Retirement reform bill takes shape despite opposition

Last modified: 4/30/2012 12:00:00 AM
A bill to transition the state's retirement system into a 'defined contribution' plan will be finalized by House lawmakers in the coming weeks, despite strong opposition from public employee unions and an uncertain reception in the Senate.

House Republicans have been considering the move since last year's pension reform effort, which increased contribution rates for employees and has been challenged in court by a coalition of unions. Rep. Ken Hawkins, the Bedford Republican who heads the House's special committee on pension reform, said he set up six subcommittees to consider moving New Hampshire's public employees from a defined benefit plan, under which the New Hampshire Retirement System guarantees certain pension benefits, to a defined contribution plan, a sort of mandatory 401k under which employees would invest their money in an individual account.

'The employee controls their own money,' Hawkins said, adding that the pension contributions currently required of both employees and employers would go into the individual accounts. The defined contribution system would only apply to new hires while current employees would remain in a defined benefit plan, he said.

Hawkins says a defined contribution plan 'brings certainty to the local taxpayers.' Under the current system, 'if we don't get the investment returns we need or the Legislature does something stupid, then the property taxes go up' to pay out the employees' fixed pensions, he said.

But Dave Lang, president of the state firefighter's union, says guaranteeing a fixed pension is important if the state and its municipalities want to retain qualified employees for the long haul.

'There is a desire and a need to stay and work to create that full career and commitment to the community, especially among firefighters and police,' he said.

Lang said a defined contribution plan would increase by $1.2 billion the pension system's unfunded liability, which currently sits at about $4.2 billion. Hawkins argues a long-run analysis shows the defined contribution plan would then reduce the system's costs by at least $2 billion over the following decade.

Mark MacKenzie, president of the state AFL-CIO, said 'what's pretty clear is defined contribution plans are more expensive to run.' MacKenzie said there are 'economies of scale' gained by putting all the pension contributions into a fund managed by the state retirement system board.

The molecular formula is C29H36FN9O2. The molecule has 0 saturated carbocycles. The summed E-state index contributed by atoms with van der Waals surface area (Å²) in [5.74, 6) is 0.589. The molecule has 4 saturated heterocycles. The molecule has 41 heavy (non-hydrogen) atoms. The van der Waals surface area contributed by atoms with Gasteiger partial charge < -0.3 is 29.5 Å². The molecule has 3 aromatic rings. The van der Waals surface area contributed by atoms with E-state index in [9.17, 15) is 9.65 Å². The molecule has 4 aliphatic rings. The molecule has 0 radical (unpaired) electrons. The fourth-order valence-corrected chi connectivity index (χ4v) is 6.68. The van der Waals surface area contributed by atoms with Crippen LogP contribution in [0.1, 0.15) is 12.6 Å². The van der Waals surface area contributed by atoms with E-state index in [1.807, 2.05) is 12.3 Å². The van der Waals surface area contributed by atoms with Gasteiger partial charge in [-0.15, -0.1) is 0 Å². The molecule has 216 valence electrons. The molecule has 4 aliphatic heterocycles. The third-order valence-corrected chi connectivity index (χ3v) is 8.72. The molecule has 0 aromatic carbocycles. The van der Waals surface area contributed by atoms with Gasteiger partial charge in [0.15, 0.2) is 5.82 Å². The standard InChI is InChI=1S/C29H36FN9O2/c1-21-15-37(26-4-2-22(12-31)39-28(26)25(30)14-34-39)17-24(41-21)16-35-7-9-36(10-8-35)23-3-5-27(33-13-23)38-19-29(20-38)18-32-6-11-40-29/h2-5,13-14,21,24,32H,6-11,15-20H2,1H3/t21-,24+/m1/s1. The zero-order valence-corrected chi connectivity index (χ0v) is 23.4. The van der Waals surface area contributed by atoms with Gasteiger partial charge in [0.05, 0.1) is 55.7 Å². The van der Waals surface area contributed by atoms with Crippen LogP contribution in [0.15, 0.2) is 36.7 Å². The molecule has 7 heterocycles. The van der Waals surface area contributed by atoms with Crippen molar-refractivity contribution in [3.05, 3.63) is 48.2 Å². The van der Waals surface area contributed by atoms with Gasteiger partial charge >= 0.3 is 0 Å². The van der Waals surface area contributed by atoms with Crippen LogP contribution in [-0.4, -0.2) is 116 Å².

Hawkins said the Republicans' proposal would have the state contract with a private financial services institution that has more investment expertise than the retirement system board. But MacKenzie said the board over the years has 'done fairly well in terms of performance.'

'They look out for the system and what's in the best interest of the employees,' MacKenzie said. Under a defined contribution plan, employees are 'basically the risk-assumer.'

'I think what's really driving this committee is they want to get government completely out of the pension business and send all this responsibility over to the private sector,' MacKenzie said. 'It relieves them of the responsibility of having to manage it.'

Hawkins said under the defined contribution plan, employees would be required to put half their pension into an annuity when they retire.

'If you gave somebody the full pot, they could go out and buy a motor home and eight months later they're broke and on welfare,' Hawkins said. 'We don't want that to happen.'

Hawkins is aiming to insert the defined contribution proposal into a Senate bill that only called for a commission to study whether to go forward with such a change. Earlier this month, the Republican-controlled Senate tabled a House bill that would have started a defined contribution plan on Nov. 1.

Lang said the Senate is taking 'a much more responsible approach.'

'It says if we're going to take a look at this, then we should put it into a commission,' he said.

Hawkins said he has no assurances that the Senate will consider the plan currently being crafted by his committee. Nonetheless, committee members hope to approve a bill by May 10 that can be voted on by the full House, he said.

Upon passage by the House, Hawkins hopes Senate leaders agree to a committee of conference to work together on the House's proposal. Hawkins said he wants the House to have a fully-formed plan ready for the Senate's consideration.

'We don't want to just pass something and say, 'Okay, we'll let administrative services or somebody else figure out how to do it,' ' he said.

(Matthew Spolar can be reached at 369-3309 or mspolar@cmonitor.com or on Twitter @mattspolar.)




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